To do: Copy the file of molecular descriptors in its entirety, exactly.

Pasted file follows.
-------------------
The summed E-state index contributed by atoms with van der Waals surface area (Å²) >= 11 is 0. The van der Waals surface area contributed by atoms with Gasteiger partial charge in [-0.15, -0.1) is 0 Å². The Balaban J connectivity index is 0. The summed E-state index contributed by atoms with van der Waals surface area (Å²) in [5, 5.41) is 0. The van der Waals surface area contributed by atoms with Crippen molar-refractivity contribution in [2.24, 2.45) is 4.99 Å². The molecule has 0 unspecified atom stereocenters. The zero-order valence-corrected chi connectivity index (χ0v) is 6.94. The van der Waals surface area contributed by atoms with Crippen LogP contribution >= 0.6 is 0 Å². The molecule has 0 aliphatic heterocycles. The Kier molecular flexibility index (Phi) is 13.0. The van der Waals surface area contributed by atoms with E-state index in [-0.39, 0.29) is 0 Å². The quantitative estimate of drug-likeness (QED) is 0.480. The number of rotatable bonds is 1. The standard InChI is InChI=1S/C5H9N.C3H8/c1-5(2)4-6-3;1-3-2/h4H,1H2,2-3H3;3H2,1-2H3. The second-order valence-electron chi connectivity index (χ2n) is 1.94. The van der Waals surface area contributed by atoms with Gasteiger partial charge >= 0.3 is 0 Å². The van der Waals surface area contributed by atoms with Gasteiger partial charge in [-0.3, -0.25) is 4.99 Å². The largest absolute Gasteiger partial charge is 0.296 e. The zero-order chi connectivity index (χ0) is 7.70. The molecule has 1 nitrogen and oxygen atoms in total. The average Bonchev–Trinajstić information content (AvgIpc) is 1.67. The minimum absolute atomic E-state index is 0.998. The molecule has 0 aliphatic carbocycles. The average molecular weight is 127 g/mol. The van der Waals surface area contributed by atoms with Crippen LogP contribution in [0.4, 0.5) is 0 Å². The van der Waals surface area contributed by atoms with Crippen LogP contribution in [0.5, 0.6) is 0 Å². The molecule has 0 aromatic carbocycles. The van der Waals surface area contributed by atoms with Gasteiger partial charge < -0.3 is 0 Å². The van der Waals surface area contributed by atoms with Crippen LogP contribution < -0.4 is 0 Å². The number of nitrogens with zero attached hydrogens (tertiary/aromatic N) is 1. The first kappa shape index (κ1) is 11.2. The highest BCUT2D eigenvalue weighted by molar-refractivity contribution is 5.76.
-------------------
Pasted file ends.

The summed E-state index contributed by atoms with van der Waals surface area (Å²) >= 11 is 0. The van der Waals surface area contributed by atoms with Gasteiger partial charge in [-0.15, -0.1) is 0 Å². The Balaban J connectivity index is 0. The summed E-state index contributed by atoms with van der Waals surface area (Å²) in [5, 5.41) is 0. The van der Waals surface area contributed by atoms with Crippen molar-refractivity contribution in [2.24, 2.45) is 4.99 Å². The molecule has 0 unspecified atom stereocenters. The zero-order valence-corrected chi connectivity index (χ0v) is 6.94. The van der Waals surface area contributed by atoms with Crippen LogP contribution >= 0.6 is 0 Å². The molecule has 0 aliphatic heterocycles. The Kier molecular flexibility index (Phi) is 13.0. The van der Waals surface area contributed by atoms with E-state index in [-0.39, 0.29) is 0 Å². The quantitative estimate of drug-likeness (QED) is 0.480. The number of rotatable bonds is 1. The standard InChI is InChI=1S/C5H9N.C3H8/c1-5(2)4-6-3;1-3-2/h4H,1H2,2-3H3;3H2,1-2H3. The second-order valence-electron chi connectivity index (χ2n) is 1.94. The van der Waals surface area contributed by atoms with Gasteiger partial charge >= 0.3 is 0 Å². The van der Waals surface area contributed by atoms with Gasteiger partial charge in [-0.3, -0.25) is 4.99 Å². The largest absolute Gasteiger partial charge is 0.296 e. The zero-order chi connectivity index (χ0) is 7.70. The molecule has 1 nitrogen and oxygen atoms in total. The average Bonchev–Trinajstić information content (AvgIpc) is 1.67. The minimum absolute atomic E-state index is 0.998. The molecule has 0 aliphatic carbocycles. The average molecular weight is 127 g/mol. The van der Waals surface area contributed by atoms with Crippen LogP contribution in [0.4, 0.5) is 0 Å². The van der Waals surface area contributed by atoms with Crippen LogP contribution in [0.5, 0.6) is 0 Å². The molecule has 0 aromatic carbocycles. The van der Waals surface area contributed by atoms with Gasteiger partial charge < -0.3 is 0 Å². The van der Waals surface area contributed by atoms with Crippen LogP contribution < -0.4 is 0 Å². The number of nitrogens with zero attached hydrogens (tertiary/aromatic N) is 1. The first kappa shape index (κ1) is 11.2. The highest BCUT2D eigenvalue weighted by molar-refractivity contribution is 5.76.